If you’ve ever dreamed of saying “I do” in a spaceship looking down at Earth, a travel company is giving you the chance. Co-founder of Space Perspective, Jane Poynter, says the waiting list to get married in their carbon-neutral balloon is already “light years long.”
The idea of an outer-space wedding may seem far-fetched, but it’s not as crazy as you might think. In fact, several companies are now offering to put you in orbit for your big day! These companies, including Space Perspective, offer a variety of packages for people to experience a once-in-a-lifetime moment above the clouds. You can even have your wedding in a simulated zero gravity environment for those with mobility issues, or at any altitude above the atmosphere.
There are also companies that specialize in creating one-of-a-kind wedding venues. You can marry in an old theater, town-building, or other historic property as well as in a natural setting like beside a mountain stream or on top of a mountain!
Some couples opt for a nontraditional wedding venue because they want to create a unique, memorable event. Some popular spaces include a barn, loft space, or the grounds of an old estate. In these cases, couples can add their own decor to the space to make it feel like a wedding venue and not just another room in someone’s home.
For example, a couple who wants to have their wedding in a warehouse might have a friend or professional decorator help them bring their vision to life. Then they can focus on enjoying the day. If you decide to hire a wedding planner or coordinator to take on the task of planning your wedding, you can save time and money by checking with local venues for recommendations for professionals they work with frequently.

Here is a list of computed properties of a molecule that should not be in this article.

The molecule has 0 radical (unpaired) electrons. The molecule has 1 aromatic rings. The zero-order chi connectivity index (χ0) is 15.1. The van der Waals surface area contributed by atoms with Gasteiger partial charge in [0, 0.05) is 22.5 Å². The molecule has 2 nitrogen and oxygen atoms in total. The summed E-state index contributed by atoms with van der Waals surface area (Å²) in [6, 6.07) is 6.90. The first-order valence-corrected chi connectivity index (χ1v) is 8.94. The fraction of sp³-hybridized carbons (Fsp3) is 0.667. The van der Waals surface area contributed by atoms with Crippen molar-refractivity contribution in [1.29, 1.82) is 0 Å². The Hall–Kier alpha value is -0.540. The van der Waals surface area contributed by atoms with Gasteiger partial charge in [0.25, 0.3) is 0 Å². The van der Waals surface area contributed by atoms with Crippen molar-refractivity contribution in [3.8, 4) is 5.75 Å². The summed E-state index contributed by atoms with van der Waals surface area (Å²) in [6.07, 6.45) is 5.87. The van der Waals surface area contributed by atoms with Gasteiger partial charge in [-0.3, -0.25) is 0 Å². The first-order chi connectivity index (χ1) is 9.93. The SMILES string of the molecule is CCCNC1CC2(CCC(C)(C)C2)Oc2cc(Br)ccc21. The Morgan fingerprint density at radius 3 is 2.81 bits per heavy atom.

A few years ago, Yuri Malenchenko became the first Russian cosmonaut to wed a citizen of another country while in space. He wore his NASA-issued flight suit and a tuxedo for the ceremony, which was conducted via video linkup from the space station. He was joined by his best man, who was standing in for him at the mission control center in Houston.
Officials from the Russian Space Agency tried to convince him to postpone his wedding until he returned, but they were unsuccessful. The reason is that active cosmonauts are required to obtain permission from the Russian state before they can marry an alien and have access to state secrets. Despite these restrictions, Malenchenko and his wife Ekaterina got married anyway. Two months later, when he returned to Earth, he married her in a church in Yaroslavl, Russia, while his astronaut colleague Ed Lu played Mendelssohn’s traditional Wedding March on the keyboard. They are now the parents of a daughter.